Google Cloud Puts Amazon and Microsoft on Notice
Google (NASDAQ:GOOGL) wants to close the gap with Amazon (NASDAQ:AMZN) and Microsoft (NASDAQ:MSFT) in the cloud computing market. This week, Google cloud announced plans to invest $10 billion to develop its infrastructure in the US this year. The investment will allow the company to add more cloud computing capacity to better serve its large enterprise customers. Last year, the company announced plans to invest $3.3 billion to expand its cloud capacity in Europe.
Amid the aggressive investment in capacity, Google wants to become at least the second-largest cloud company in five years. Currently, Google is ranked third with about an 8.0% share of the global cloud market, according to Synergy Research estimates. The company is way behind Microsoft, which is ranked second with an 18% global market share. Amazon tops the chart with a 33% market share.
In addition to capacity expansion, Google is also expanding its cloud salesforce. The company wants to triple its cloud salesforce in the next few years. To grow the cloud business quickly, Google is pursuing large corporate customers. The company has raided Oracle, SAP, and Microsoft for sales executives with extensive experience selling to large enterprise customers.
Google cloud leans on Alphabet’s massive war chest
Google parent Alphabet finished 2019 with $120 billion in cash reserve. Therefore, the company has a huge war chest to bankroll its campaigns for a bigger share of the lucrative cloud market. Microsoft, which Google wants to overtake, also has a big war chest. The company exited 2019 with $134 billion in cash reserve. Meanwhile, Amazon closed 2019 with $36 billion in cash reserve.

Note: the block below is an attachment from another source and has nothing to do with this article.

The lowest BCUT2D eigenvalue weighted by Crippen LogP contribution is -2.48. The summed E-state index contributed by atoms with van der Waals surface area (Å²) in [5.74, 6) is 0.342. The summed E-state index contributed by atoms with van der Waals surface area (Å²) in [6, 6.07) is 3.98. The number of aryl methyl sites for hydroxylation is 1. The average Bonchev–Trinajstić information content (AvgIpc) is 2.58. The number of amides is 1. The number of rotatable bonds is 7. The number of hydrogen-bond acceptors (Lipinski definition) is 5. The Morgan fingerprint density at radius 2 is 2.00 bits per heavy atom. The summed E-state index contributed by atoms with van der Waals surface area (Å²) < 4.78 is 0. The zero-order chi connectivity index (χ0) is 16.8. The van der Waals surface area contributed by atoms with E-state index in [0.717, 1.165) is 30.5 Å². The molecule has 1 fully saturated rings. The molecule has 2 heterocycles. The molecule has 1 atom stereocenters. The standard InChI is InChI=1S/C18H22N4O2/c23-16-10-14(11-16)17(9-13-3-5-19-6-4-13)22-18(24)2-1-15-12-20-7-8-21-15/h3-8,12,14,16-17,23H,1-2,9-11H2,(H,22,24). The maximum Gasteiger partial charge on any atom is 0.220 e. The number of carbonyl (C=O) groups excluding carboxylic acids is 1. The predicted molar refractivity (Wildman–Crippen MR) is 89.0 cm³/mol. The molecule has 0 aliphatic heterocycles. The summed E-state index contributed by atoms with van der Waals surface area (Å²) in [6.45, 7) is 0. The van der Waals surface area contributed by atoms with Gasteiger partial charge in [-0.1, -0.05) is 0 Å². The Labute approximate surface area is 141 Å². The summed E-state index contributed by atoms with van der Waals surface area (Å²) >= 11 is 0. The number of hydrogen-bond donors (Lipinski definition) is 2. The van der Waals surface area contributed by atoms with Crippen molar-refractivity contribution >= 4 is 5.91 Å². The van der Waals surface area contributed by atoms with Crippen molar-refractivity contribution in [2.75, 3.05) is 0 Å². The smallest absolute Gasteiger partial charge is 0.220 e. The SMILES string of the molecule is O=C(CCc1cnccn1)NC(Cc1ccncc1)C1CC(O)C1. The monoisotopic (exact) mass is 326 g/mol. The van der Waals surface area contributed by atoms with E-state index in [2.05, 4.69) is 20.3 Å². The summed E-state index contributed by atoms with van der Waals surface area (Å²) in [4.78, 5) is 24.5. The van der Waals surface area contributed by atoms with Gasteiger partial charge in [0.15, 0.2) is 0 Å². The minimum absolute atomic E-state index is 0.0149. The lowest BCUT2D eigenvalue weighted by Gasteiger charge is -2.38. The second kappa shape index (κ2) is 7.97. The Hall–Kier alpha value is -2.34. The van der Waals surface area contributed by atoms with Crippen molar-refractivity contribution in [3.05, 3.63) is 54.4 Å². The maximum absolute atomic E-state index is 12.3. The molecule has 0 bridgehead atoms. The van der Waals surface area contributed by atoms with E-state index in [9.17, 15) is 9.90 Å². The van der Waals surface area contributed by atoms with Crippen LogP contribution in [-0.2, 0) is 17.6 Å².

Google makes strategic acquisitions to complement efforts like capacity and salesforce expansion in growing its cloud business. Recently, the company purchased Cornerstone—a startup that assists companies in migrating their mainframe workloads to the cloud. The other recent Google cloud acquisitions include Looker and CloudSimple.
Diversifying revenue streams
Currently, Google relies on advertising for most of its revenue. For instance, advertising contributed 83% of the total revenue at Google parent Alphabet in 2019. The advertising market is becoming more difficult, which increases the need for Alphabet to diversify its revenue sources.
Cloud is one of the businesses that the company counts on to diversify its revenue streams. More than $266 billion in revenue is up for grabs in the global cloud market this year. Google cloud revenue hit $8.9 billion in 2019—a big increase from $5.8 billion in 2018. The cloud business contributed 5.5% of Alphabet’s revenue in 2019 compared to 4.2% in 2018 and 3.7% in 2017.